The Psychology of Infidelity and It’s Impact In Marriages

According to an article in 2003 Men’s Health 1 in 22 women compared to 1 in 20 men admitted to having an affair.  One survey asked if couples would cheat if their spouse would not find out and only 8% said yes.  Although about 60 to 65% of couples having affairs survive, almost 80% of those who survive are not as happy as they once were before the affair happened.  At the end of the day or should I say at the end of infidelity and all it’s secret keeping by those involved both men and women, over 80% of those who have infidelity in their lives regardless of why always get caught.

If a man steal because he is hungry although it is wrong the one stole from is more likely to forgive the thief.  In the Old Testament if a man and woman were unfaithful (infidelity) the remedy was to stone them.  What is Infidelity and why are the results of infidelity so destructive?

Infidelity is a strong sexual attraction to another person other than one’s spouse.  Typically infidelity involves a level of secrecy and plenty of lies regarding one’s whereabout, time and the expenditure of funds.  It is not unusual for the individual to have a greater sense of emotional bonding to the person(s) involved in the affair rather than his or her spouse.  The very foundation of a healthy relationship is the emotional attachment between husband and wife.  Whenever a third party becomes the focus of a married person’s emotions the natural tendency is to also removes ones time, energy and focus toward the infidelity relationship.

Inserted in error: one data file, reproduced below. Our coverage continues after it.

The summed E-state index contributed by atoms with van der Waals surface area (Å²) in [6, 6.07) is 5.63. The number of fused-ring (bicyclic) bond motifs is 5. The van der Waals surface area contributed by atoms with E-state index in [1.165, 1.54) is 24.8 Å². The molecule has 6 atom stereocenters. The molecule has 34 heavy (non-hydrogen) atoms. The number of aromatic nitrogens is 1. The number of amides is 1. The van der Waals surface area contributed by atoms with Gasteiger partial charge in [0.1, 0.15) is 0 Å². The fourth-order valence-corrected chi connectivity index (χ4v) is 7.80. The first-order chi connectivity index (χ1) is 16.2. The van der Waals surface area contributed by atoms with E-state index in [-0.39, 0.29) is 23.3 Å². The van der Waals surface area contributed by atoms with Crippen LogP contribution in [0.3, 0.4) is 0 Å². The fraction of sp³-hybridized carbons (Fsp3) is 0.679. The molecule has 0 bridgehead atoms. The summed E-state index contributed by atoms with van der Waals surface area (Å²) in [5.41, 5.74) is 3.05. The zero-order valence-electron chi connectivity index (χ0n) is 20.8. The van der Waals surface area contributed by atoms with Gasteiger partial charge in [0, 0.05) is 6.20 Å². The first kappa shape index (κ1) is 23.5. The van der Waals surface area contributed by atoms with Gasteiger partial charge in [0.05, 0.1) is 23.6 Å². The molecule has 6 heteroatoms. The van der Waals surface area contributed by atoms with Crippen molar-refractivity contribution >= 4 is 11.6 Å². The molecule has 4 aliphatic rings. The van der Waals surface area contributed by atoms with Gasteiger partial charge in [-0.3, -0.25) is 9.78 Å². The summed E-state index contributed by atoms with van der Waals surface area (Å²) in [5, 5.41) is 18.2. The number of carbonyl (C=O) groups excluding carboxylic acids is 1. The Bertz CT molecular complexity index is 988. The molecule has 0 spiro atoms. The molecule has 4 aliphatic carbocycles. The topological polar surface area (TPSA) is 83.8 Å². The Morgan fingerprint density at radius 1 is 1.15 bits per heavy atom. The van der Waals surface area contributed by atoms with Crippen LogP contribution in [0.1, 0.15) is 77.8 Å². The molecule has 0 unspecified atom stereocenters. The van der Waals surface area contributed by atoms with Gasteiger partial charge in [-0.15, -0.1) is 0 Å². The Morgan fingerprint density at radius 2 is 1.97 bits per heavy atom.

Most affairs are not planned and contrary to what one may think, infidelity does not occur because of “bad marriages”.  Boundaries and one’s commitment to abide within the vows of marriage regardless of opportunity to enjoy sexual and emotional intercourse with another regulates to a larger degree one’s choice to avoid or engage in infidelity.  Years ago a teaser to a well know movie starring Robin Williams said, “I did not have sex with that woman, but I wanted to”.  It was Robin Williams boundaries that kept him from being unfaithful.  William’s  response from Hollywood sound like a line taken directly from Jacob’s son Joseph in the Old Testament when Potipher’s wife invited him to enjoy sexual intercourse with her.  Joseph’s simple response was, “how can I commit so great a sin against your husband and against God’.  Joseph understood what it was like to be lonely, to be in the presence of a lovely woman, to enjoy good conversation with a married woman and to work in an environment with a daily opportunity to have an ongoing secret affair.  From all indicators Joseph would have been assured that Potipher’s wife would not have told on him as long as her emotional and sexual needs were being satisfied by him.


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